I don’t know if you know who Augusto Cabrera is? He is the least known, most influential chef in India. At the turn of the century, when the Delhi Oberoi opened the trend-setting Threesixty Restaurant, one of its attractions was the sushi counter. Till then, the only sushi in India had been restricted to speciality Japanese restaurants like Sakura. But the Oberoi wanted to bring sushi into the mainstream.
It worked wonderfully well, largely because Threesixty chose (wisely) not to go with a traditional Japanese sushi chef but went with Augusto, a Filipino with a gift for understanding fish. One reason why Threesixty was such a hit was because Augusto knew how to make sushi accessible and to create new-wave sushi rolls that did not seem intimidating to first-timers.
Eventually, Threesixty settled down to a routine. If you wanted sashimi or nigiri, Augusto would do that for you. But if you wanted fun sushi, he would do that too. In no time, Augusto’s sushi became such a craze that I used to tease him that he would be remembered as the man who taught Punjabis how to eat sushi.
Till that point, I had never believed that sushi would catch on in India. But Augusto had the strategy worked out; his rolls did not intimidate anyone because no raw fish was visible and because (if you wanted) they could be spicy.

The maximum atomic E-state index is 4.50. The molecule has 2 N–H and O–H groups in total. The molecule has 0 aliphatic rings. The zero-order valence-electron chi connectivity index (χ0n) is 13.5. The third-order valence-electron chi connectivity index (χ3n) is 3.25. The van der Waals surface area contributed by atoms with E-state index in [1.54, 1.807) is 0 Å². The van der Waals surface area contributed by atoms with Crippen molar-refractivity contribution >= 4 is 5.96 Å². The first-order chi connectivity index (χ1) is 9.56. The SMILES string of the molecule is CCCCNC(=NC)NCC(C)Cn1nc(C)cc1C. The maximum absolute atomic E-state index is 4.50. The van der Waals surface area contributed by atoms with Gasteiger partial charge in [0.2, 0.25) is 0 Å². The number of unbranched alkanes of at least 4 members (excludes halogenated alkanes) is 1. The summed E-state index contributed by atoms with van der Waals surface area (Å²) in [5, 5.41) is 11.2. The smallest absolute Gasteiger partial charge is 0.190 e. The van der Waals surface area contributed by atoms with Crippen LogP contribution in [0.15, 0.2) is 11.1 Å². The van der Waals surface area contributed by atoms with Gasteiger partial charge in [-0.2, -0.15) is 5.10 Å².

Within a year, other restaurants started serving Augusto-style sushi and as Navneet Kalra, Augusto’s current partner says, “sushi is now the new
Navneet and Augusto run Town Hall in Delhi’s Khan Market (along with partners Randeep and Navneet Bajaj). It is so phenomenally successful that you often see Rahul Gandhi waiting patiently for a table. Navneet Kalra is a natural entrepreneur and the Bajajs are superb restaurateurs (having run Amour in Delhi for years), so their brand of expertise provides Augusto with a perfect new restaurant to exhibit his skills in his post Oberoi avatar.
I went last week to the Mumbai Town Hall, a glittering, rocking place next to Qualia, and there were people waiting for tables. Augusto was there. The food was amazing; Wasabi quality at one third the price. And the godfather of sushi in India has another hit on his hands.
And finally, a brief word about Varun Tuli, who I’ve known for years since he opened the first Yum Yum Tree in Delhi’s Friends Colony. Yum Yum Tree has since shut, but Varun has become a mini-mogul, opening several branches of a more informal spin-off called Yum Yum Cha.
I wandered in unannounced to the Select Citywalk branch last month (sadly, I was rumbled a little later) and ordered randomly from the menu. To my surprise, the food was outstanding and far better than anything any ‘oriental’’ chain has managed. Having eaten his food, I now have less patience with the rubbish Chinese/Japanese that you get in malls. This is a new
Three cities and five restaurants. Who says you can’t eat well in India?